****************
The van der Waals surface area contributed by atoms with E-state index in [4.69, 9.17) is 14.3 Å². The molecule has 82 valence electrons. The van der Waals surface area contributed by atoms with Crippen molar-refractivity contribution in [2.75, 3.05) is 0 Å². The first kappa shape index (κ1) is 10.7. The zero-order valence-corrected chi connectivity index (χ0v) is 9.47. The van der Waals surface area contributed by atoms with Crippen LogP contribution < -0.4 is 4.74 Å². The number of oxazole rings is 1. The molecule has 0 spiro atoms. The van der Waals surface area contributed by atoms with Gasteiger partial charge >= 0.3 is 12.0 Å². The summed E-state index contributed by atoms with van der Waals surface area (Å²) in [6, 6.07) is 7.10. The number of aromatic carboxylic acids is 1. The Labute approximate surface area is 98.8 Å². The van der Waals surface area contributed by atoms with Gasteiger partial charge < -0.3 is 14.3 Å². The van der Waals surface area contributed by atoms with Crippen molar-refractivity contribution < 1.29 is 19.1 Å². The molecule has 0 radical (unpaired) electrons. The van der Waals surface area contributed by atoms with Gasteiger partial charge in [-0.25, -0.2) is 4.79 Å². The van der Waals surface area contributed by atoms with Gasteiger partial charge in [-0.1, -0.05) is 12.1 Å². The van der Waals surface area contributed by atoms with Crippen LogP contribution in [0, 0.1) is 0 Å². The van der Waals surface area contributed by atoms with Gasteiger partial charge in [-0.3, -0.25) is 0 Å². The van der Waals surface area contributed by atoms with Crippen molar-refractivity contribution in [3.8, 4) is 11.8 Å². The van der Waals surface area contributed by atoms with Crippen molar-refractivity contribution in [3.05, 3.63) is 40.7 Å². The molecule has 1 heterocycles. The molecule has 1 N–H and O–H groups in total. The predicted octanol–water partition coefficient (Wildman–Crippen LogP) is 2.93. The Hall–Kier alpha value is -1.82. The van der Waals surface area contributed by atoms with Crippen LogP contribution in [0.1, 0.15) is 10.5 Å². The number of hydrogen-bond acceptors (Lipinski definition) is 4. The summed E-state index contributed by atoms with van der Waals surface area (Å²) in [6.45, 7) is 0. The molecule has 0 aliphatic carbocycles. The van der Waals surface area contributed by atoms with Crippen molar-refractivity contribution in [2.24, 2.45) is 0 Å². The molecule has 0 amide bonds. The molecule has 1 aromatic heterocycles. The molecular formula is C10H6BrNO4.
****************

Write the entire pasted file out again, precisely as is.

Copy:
The van der Waals surface area contributed by atoms with E-state index in [4.69, 9.17) is 14.3 Å². The molecule has 82 valence electrons. The van der Waals surface area contributed by atoms with Crippen molar-refractivity contribution in [2.75, 3.05) is 0 Å². The first kappa shape index (κ1) is 10.7. The zero-order valence-corrected chi connectivity index (χ0v) is 9.47. The van der Waals surface area contributed by atoms with Crippen LogP contribution < -0.4 is 4.74 Å². The number of oxazole rings is 1. The molecule has 0 spiro atoms. The van der Waals surface area contributed by atoms with Gasteiger partial charge >= 0.3 is 12.0 Å². The summed E-state index contributed by atoms with van der Waals surface area (Å²) in [6, 6.07) is 7.10. The number of aromatic carboxylic acids is 1. The Labute approximate surface area is 98.8 Å². The van der Waals surface area contributed by atoms with Gasteiger partial charge < -0.3 is 14.3 Å². The van der Waals surface area contributed by atoms with Crippen molar-refractivity contribution < 1.29 is 19.1 Å². The molecule has 0 radical (unpaired) electrons. The van der Waals surface area contributed by atoms with Gasteiger partial charge in [-0.25, -0.2) is 4.79 Å². The van der Waals surface area contributed by atoms with Gasteiger partial charge in [-0.1, -0.05) is 12.1 Å². The van der Waals surface area contributed by atoms with Crippen LogP contribution in [0, 0.1) is 0 Å². The van der Waals surface area contributed by atoms with Gasteiger partial charge in [-0.3, -0.25) is 0 Å². The van der Waals surface area contributed by atoms with Crippen molar-refractivity contribution in [3.8, 4) is 11.8 Å². The van der Waals surface area contributed by atoms with Crippen molar-refractivity contribution in [3.05, 3.63) is 40.7 Å². The molecule has 1 heterocycles. The molecule has 1 N–H and O–H groups in total. The predicted octanol–water partition coefficient (Wildman–Crippen LogP) is 2.93. The Hall–Kier alpha value is -1.82. The van der Waals surface area contributed by atoms with Crippen LogP contribution in [0.1, 0.15) is 10.5 Å². The number of hydrogen-bond acceptors (Lipinski definition) is 4. The summed E-state index contributed by atoms with van der Waals surface area (Å²) in [6.45, 7) is 0. The molecule has 0 aliphatic carbocycles. The van der Waals surface area contributed by atoms with Crippen molar-refractivity contribution in [2.24, 2.45) is 0 Å². The molecule has 0 amide bonds. The molecule has 1 aromatic heterocycles. The molecular formula is C10H6BrNO4.